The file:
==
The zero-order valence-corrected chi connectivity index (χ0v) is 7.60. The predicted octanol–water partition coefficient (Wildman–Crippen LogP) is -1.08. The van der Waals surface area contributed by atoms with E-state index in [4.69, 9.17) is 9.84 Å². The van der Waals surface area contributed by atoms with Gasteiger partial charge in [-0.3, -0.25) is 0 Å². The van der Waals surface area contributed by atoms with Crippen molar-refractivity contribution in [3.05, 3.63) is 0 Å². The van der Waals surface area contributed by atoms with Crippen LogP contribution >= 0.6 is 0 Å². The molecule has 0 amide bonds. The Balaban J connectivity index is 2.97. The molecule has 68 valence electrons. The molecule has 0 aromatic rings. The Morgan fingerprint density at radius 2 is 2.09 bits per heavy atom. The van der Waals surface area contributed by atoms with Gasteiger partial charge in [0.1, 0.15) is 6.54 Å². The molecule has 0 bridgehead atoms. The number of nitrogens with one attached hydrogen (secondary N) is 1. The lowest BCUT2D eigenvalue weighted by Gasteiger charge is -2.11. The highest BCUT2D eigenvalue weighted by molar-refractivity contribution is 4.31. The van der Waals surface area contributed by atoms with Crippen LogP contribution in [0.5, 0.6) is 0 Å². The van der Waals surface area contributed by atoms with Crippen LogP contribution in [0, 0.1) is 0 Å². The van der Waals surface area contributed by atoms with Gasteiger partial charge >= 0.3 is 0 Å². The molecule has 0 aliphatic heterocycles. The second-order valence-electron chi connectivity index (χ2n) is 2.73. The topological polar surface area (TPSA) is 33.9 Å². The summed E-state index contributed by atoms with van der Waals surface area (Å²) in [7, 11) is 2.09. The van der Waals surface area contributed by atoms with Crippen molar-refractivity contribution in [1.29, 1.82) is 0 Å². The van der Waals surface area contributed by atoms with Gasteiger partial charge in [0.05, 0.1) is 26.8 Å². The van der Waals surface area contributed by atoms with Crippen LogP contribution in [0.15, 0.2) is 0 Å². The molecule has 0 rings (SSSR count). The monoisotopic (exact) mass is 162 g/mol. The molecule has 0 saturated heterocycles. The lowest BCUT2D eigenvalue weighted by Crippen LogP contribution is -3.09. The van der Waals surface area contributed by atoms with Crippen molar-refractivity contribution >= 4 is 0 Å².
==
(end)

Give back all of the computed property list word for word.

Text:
The zero-order valence-corrected chi connectivity index (χ0v) is 7.60. The predicted octanol–water partition coefficient (Wildman–Crippen LogP) is -1.08. The van der Waals surface area contributed by atoms with E-state index in [4.69, 9.17) is 9.84 Å². The van der Waals surface area contributed by atoms with Gasteiger partial charge in [-0.3, -0.25) is 0 Å². The van der Waals surface area contributed by atoms with Crippen molar-refractivity contribution in [3.05, 3.63) is 0 Å². The van der Waals surface area contributed by atoms with Crippen LogP contribution >= 0.6 is 0 Å². The molecule has 0 amide bonds. The Balaban J connectivity index is 2.97. The molecule has 68 valence electrons. The molecule has 0 aromatic rings. The Morgan fingerprint density at radius 2 is 2.09 bits per heavy atom. The van der Waals surface area contributed by atoms with Gasteiger partial charge in [0.1, 0.15) is 6.54 Å². The molecule has 0 bridgehead atoms. The number of nitrogens with one attached hydrogen (secondary N) is 1. The lowest BCUT2D eigenvalue weighted by Gasteiger charge is -2.11. The highest BCUT2D eigenvalue weighted by molar-refractivity contribution is 4.31. The van der Waals surface area contributed by atoms with Crippen LogP contribution in [0.5, 0.6) is 0 Å². The van der Waals surface area contributed by atoms with Crippen LogP contribution in [0, 0.1) is 0 Å². The van der Waals surface area contributed by atoms with Gasteiger partial charge >= 0.3 is 0 Å². The molecule has 0 aliphatic heterocycles. The second-order valence-electron chi connectivity index (χ2n) is 2.73. The topological polar surface area (TPSA) is 33.9 Å². The summed E-state index contributed by atoms with van der Waals surface area (Å²) in [7, 11) is 2.09. The van der Waals surface area contributed by atoms with Crippen molar-refractivity contribution in [1.29, 1.82) is 0 Å². The van der Waals surface area contributed by atoms with Gasteiger partial charge in [0.05, 0.1) is 26.8 Å². The van der Waals surface area contributed by atoms with Crippen LogP contribution in [0.15, 0.2) is 0 Å². The molecule has 0 rings (SSSR count). The monoisotopic (exact) mass is 162 g/mol. The molecule has 0 saturated heterocycles. The lowest BCUT2D eigenvalue weighted by Crippen LogP contribution is -3.09. The van der Waals surface area contributed by atoms with Crippen molar-refractivity contribution >= 4 is 0 Å².